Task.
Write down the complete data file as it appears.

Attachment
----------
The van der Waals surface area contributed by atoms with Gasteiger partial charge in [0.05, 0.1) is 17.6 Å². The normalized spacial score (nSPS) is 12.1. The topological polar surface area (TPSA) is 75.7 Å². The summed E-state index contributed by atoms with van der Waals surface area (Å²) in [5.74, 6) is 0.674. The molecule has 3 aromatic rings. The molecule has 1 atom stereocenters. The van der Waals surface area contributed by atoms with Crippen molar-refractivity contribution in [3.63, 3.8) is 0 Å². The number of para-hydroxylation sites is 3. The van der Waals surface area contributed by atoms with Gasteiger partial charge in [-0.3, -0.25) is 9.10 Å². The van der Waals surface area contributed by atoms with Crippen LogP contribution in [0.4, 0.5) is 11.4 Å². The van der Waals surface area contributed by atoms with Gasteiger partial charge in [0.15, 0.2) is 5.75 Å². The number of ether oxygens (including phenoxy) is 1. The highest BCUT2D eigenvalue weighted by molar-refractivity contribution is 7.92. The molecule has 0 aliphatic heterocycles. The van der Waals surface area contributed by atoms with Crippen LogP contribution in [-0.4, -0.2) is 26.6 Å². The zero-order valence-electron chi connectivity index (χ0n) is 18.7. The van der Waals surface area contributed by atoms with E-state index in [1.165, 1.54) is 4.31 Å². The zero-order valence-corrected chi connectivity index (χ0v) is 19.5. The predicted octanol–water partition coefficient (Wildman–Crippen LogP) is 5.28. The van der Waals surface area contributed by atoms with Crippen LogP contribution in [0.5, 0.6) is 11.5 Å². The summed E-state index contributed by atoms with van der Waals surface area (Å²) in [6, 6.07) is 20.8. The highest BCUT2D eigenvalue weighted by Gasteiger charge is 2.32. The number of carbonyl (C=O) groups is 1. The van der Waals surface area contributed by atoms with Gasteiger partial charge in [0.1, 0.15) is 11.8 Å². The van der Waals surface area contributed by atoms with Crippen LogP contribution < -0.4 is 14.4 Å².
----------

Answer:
The van der Waals surface area contributed by atoms with Gasteiger partial charge in [0.05, 0.1) is 17.6 Å². The normalized spacial score (nSPS) is 12.1. The topological polar surface area (TPSA) is 75.7 Å². The summed E-state index contributed by atoms with van der Waals surface area (Å²) in [5.74, 6) is 0.674. The molecule has 3 aromatic rings. The molecule has 1 atom stereocenters. The van der Waals surface area contributed by atoms with Crippen molar-refractivity contribution in [3.63, 3.8) is 0 Å². The number of para-hydroxylation sites is 3. The van der Waals surface area contributed by atoms with Gasteiger partial charge in [-0.3, -0.25) is 9.10 Å². The van der Waals surface area contributed by atoms with Crippen LogP contribution in [0.4, 0.5) is 11.4 Å². The van der Waals surface area contributed by atoms with Gasteiger partial charge in [0.15, 0.2) is 5.75 Å². The number of ether oxygens (including phenoxy) is 1. The highest BCUT2D eigenvalue weighted by molar-refractivity contribution is 7.92. The molecule has 0 aliphatic heterocycles. The van der Waals surface area contributed by atoms with Crippen LogP contribution in [-0.4, -0.2) is 26.6 Å². The zero-order valence-electron chi connectivity index (χ0n) is 18.7. The van der Waals surface area contributed by atoms with E-state index in [1.165, 1.54) is 4.31 Å². The zero-order valence-corrected chi connectivity index (χ0v) is 19.5. The predicted octanol–water partition coefficient (Wildman–Crippen LogP) is 5.28. The van der Waals surface area contributed by atoms with Crippen LogP contribution in [0.5, 0.6) is 11.5 Å². The summed E-state index contributed by atoms with van der Waals surface area (Å²) in [6, 6.07) is 20.8. The highest BCUT2D eigenvalue weighted by Gasteiger charge is 2.32. The number of carbonyl (C=O) groups is 1. The van der Waals surface area contributed by atoms with Gasteiger partial charge in [0.1, 0.15) is 11.8 Å². The van der Waals surface area contributed by atoms with Crippen LogP contribution < -0.4 is 14.4 Å².